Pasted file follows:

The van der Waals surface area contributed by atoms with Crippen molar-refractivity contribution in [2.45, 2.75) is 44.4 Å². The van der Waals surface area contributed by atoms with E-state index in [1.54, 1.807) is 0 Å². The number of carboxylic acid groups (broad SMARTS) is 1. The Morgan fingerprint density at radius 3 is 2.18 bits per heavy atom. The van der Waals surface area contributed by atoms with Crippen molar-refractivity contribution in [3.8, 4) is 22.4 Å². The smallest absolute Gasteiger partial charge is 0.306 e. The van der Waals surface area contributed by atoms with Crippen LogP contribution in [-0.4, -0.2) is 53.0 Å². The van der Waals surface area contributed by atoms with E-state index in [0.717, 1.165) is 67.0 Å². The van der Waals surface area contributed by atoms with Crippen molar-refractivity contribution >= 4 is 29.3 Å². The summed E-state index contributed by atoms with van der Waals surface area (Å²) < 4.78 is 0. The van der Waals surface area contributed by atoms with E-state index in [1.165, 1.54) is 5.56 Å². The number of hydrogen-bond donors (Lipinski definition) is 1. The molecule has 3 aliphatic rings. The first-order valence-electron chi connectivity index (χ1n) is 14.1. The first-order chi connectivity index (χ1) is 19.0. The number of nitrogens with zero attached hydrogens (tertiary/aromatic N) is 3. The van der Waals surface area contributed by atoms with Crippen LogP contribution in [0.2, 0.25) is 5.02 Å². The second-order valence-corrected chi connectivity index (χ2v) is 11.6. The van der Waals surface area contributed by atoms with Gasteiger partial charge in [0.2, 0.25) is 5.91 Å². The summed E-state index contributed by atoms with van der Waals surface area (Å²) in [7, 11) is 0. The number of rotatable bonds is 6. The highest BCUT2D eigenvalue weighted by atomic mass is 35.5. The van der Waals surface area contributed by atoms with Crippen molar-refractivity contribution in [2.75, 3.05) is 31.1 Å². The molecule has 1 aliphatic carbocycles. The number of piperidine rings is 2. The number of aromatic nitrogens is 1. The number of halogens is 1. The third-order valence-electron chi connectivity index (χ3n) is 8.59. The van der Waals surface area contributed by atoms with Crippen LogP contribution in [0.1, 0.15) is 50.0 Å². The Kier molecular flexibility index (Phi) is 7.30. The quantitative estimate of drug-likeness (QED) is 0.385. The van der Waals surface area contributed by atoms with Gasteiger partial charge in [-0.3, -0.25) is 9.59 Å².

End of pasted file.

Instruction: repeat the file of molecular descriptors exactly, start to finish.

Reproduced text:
The van der Waals surface area contributed by atoms with Crippen molar-refractivity contribution in [2.45, 2.75) is 44.4 Å². The van der Waals surface area contributed by atoms with E-state index in [1.54, 1.807) is 0 Å². The number of carboxylic acid groups (broad SMARTS) is 1. The Morgan fingerprint density at radius 3 is 2.18 bits per heavy atom. The van der Waals surface area contributed by atoms with Crippen molar-refractivity contribution in [3.8, 4) is 22.4 Å². The smallest absolute Gasteiger partial charge is 0.306 e. The van der Waals surface area contributed by atoms with Crippen LogP contribution in [-0.4, -0.2) is 53.0 Å². The van der Waals surface area contributed by atoms with E-state index in [0.717, 1.165) is 67.0 Å². The van der Waals surface area contributed by atoms with Crippen molar-refractivity contribution >= 4 is 29.3 Å². The summed E-state index contributed by atoms with van der Waals surface area (Å²) < 4.78 is 0. The van der Waals surface area contributed by atoms with E-state index in [1.165, 1.54) is 5.56 Å². The number of hydrogen-bond donors (Lipinski definition) is 1. The molecule has 3 aliphatic rings. The first-order valence-electron chi connectivity index (χ1n) is 14.1. The first-order chi connectivity index (χ1) is 19.0. The number of nitrogens with zero attached hydrogens (tertiary/aromatic N) is 3. The van der Waals surface area contributed by atoms with Crippen LogP contribution in [0.2, 0.25) is 5.02 Å². The second-order valence-corrected chi connectivity index (χ2v) is 11.6. The van der Waals surface area contributed by atoms with Gasteiger partial charge in [0.2, 0.25) is 5.91 Å². The summed E-state index contributed by atoms with van der Waals surface area (Å²) in [7, 11) is 0. The number of rotatable bonds is 6. The highest BCUT2D eigenvalue weighted by atomic mass is 35.5. The van der Waals surface area contributed by atoms with Crippen molar-refractivity contribution in [2.75, 3.05) is 31.1 Å². The molecule has 1 aliphatic carbocycles. The number of piperidine rings is 2. The number of aromatic nitrogens is 1. The number of halogens is 1. The third-order valence-electron chi connectivity index (χ3n) is 8.59. The van der Waals surface area contributed by atoms with Crippen LogP contribution in [0.1, 0.15) is 50.0 Å². The Kier molecular flexibility index (Phi) is 7.30. The quantitative estimate of drug-likeness (QED) is 0.385. The van der Waals surface area contributed by atoms with Gasteiger partial charge in [-0.3, -0.25) is 9.59 Å².